Operation of a Debutanizer

Natural gas liquids (NGLs) are hydrocarbon components of natural gas, composed exclusively of carbon and hydrogen. The main components of NGLs are methane, ethane, propane, butane, pentane, hexane, and heptane. In a natural gas processing plant, the various NGLs are separated from pure natural gas (methane) using a train of fractionation columns in which the various hydrocarbons are boiled off one by one. The fractionation columns are called the demethanizer, deethanizer, depropanizer, debutanizer, and so on.
In this Demonstration we simulate a debutanizer that has as its feed stream a mixture of -butane, -pentane, and other higher hydrocarbons. In order to make the calculation tractable, a pseudo-component, called , is introduced that lumps together all chemical components of oil or gas that are heavier than -pentane. The pseudo-component is hypothetically constructed to have a normal boiling point of , with the following critical parameters: and with heat capacity data close to that of -heptane.
The flow sheet for the debutanizer has a total condenser, a partial reboiler, and 30 equilibrium stages, and operates at 13 bar. The feed stream is saturated liquid at 132.3 °C, and enters the debutanizer at stage 16 at a flow rate of 100 kmole/hr. The composition of the feed is mole% -butane, mole% -pentane, and mole% . Equilibrium relationships and enthalpy values are calculated using the Peng–Robinson equation of state (PR EOS).
The Demonstration solves the full MESH (mass, equilibrium, summation, and enthalpy) equations and plots the composition and the temperature profiles inside the column. The orange, green, and blue curves represent the liquid-phase mole fractions of -butane, -pentane, and , respectively.
Drag the sliders to explore the operating behavior of the debutanizer. Two case studies are shown in the last two snapshots.
Case 1 shows a situation where pure -butane is obtained as a distillate, and with no -butane leaving at the bottom of the column. This is the most efficient operation of the debutanizer.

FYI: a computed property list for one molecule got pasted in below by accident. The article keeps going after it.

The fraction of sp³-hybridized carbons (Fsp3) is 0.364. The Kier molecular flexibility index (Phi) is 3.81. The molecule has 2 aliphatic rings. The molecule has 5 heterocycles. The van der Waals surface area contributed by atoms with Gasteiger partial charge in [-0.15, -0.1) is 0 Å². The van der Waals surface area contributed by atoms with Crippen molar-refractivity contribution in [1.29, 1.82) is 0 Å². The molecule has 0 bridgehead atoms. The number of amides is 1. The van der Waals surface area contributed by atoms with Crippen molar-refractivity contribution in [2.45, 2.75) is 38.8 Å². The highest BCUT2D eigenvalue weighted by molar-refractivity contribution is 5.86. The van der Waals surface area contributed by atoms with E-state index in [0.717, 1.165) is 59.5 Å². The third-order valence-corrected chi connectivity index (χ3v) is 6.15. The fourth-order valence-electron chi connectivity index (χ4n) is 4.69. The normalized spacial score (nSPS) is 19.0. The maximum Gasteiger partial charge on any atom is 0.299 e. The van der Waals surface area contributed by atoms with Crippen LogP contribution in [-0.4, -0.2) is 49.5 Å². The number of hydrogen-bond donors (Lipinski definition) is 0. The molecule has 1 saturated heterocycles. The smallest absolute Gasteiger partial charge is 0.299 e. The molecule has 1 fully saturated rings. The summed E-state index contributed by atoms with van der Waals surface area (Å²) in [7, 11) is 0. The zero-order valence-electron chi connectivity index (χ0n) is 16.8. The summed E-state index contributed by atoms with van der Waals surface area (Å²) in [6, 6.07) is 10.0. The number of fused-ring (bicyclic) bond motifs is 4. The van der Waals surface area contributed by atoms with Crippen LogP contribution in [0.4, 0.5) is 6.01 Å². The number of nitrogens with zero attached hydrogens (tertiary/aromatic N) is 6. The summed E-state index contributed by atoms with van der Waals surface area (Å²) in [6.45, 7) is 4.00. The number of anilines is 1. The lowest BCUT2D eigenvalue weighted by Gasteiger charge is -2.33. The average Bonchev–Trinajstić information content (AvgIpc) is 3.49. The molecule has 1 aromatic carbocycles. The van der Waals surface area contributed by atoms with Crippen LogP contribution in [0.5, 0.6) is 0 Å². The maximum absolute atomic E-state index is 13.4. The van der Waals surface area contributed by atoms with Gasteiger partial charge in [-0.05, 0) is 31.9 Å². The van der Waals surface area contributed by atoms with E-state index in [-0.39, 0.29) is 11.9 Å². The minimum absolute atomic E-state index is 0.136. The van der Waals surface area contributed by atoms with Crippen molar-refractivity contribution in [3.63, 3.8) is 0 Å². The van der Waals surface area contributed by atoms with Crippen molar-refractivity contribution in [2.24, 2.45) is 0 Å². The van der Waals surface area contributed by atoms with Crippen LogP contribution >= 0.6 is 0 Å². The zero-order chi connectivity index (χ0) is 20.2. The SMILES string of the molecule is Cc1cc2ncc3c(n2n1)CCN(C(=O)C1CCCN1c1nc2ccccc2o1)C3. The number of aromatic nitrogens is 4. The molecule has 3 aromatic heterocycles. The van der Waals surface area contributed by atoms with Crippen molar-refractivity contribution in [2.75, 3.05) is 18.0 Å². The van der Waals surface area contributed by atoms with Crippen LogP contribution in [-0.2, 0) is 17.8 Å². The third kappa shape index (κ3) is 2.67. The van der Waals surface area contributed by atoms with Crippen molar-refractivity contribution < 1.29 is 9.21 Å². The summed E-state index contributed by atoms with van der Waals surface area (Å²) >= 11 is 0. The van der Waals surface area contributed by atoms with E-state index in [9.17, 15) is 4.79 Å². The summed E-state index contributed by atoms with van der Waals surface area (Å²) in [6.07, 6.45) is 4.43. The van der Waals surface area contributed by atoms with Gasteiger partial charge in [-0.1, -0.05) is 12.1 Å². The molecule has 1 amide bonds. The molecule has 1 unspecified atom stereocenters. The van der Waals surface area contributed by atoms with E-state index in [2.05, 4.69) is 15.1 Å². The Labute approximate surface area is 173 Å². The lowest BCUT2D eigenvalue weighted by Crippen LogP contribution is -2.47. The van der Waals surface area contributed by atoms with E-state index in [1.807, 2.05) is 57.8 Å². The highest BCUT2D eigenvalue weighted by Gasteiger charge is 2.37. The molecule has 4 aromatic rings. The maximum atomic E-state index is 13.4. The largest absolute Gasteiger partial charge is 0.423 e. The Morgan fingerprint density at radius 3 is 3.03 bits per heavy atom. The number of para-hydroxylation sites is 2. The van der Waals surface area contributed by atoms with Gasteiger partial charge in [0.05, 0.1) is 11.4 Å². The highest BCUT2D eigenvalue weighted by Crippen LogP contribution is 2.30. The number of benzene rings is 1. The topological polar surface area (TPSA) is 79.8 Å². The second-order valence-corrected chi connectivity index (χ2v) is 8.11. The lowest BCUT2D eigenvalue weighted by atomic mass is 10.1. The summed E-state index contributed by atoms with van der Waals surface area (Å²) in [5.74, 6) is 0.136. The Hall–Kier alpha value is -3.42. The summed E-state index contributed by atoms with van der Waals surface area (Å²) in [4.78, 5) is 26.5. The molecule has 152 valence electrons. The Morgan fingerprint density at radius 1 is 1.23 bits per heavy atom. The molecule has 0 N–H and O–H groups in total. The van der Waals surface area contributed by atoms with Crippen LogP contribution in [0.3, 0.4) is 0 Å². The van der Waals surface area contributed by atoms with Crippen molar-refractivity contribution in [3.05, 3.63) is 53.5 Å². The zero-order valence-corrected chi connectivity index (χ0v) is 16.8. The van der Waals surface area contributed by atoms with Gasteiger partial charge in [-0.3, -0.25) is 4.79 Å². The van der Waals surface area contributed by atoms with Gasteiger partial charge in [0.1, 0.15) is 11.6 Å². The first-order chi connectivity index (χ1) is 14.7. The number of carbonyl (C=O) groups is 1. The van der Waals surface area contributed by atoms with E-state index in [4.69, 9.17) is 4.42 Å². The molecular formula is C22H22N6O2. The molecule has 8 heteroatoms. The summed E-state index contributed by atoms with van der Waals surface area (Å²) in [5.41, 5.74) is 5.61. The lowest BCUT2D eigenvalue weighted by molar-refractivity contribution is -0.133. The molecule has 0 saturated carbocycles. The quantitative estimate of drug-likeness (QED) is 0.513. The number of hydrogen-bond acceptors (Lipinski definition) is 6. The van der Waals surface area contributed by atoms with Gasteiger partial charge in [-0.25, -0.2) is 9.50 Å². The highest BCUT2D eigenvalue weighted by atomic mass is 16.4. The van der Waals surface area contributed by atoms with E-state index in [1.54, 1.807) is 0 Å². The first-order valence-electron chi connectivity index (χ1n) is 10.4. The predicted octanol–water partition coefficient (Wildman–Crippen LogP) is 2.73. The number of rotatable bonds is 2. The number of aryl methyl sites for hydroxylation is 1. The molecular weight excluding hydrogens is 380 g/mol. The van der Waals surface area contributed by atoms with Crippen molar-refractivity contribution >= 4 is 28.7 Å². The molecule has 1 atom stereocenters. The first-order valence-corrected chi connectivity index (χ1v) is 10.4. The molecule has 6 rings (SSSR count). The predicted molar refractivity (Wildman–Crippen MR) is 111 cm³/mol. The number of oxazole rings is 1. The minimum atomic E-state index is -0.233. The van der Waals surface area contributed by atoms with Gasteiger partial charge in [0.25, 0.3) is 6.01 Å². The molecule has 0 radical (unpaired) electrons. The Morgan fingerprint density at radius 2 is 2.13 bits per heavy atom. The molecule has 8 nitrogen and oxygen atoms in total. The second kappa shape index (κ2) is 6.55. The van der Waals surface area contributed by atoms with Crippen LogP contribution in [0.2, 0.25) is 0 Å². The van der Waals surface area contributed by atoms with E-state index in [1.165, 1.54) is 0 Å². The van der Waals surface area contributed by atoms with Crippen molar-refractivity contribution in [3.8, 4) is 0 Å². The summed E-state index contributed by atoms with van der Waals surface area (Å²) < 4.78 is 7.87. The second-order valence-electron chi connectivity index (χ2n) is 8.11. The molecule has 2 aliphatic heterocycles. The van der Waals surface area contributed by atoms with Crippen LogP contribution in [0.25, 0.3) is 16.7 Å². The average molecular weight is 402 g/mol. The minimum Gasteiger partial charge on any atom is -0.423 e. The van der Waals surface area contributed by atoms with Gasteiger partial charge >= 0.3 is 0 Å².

Case 2 shows a situation where the reflux and reboil ratios are improperly chosen and -pentane exits at the top of the debutanizer along with -butane.
These calculations illustrate the need to undertake process simulation studies to determine the optimum operating conditions of the debutanizer: small changes in the reflux ratio and reboiler ratio can lead to dramatic changes in the purity of the butane leaving the top of the column.
Finally, the results from both case studies show good agreement with Aspen-HYSYS simulation results, represented by colored circles. Aspen-HYSYS is a process modeling tool that is widely used in the oil and gas industry.


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Expressions for ideal-gas constant-pressure heat capacities were obtained from Aspen-HYSYS.
The pseudo-component critical temperature and pressure, acentric factor, and ideal-gas constant-pressure heat capacities were obtained from Aspen-HYSYS. A normal boiling temperature of was assumed equal to .
The feed enthalpy was obtained from a separate calculation.
[1] E. J. Henley and J. D. Seader, Equilibrium-Stage Separation Operations in Chemical Engineering, New York: Wiley, 1981.
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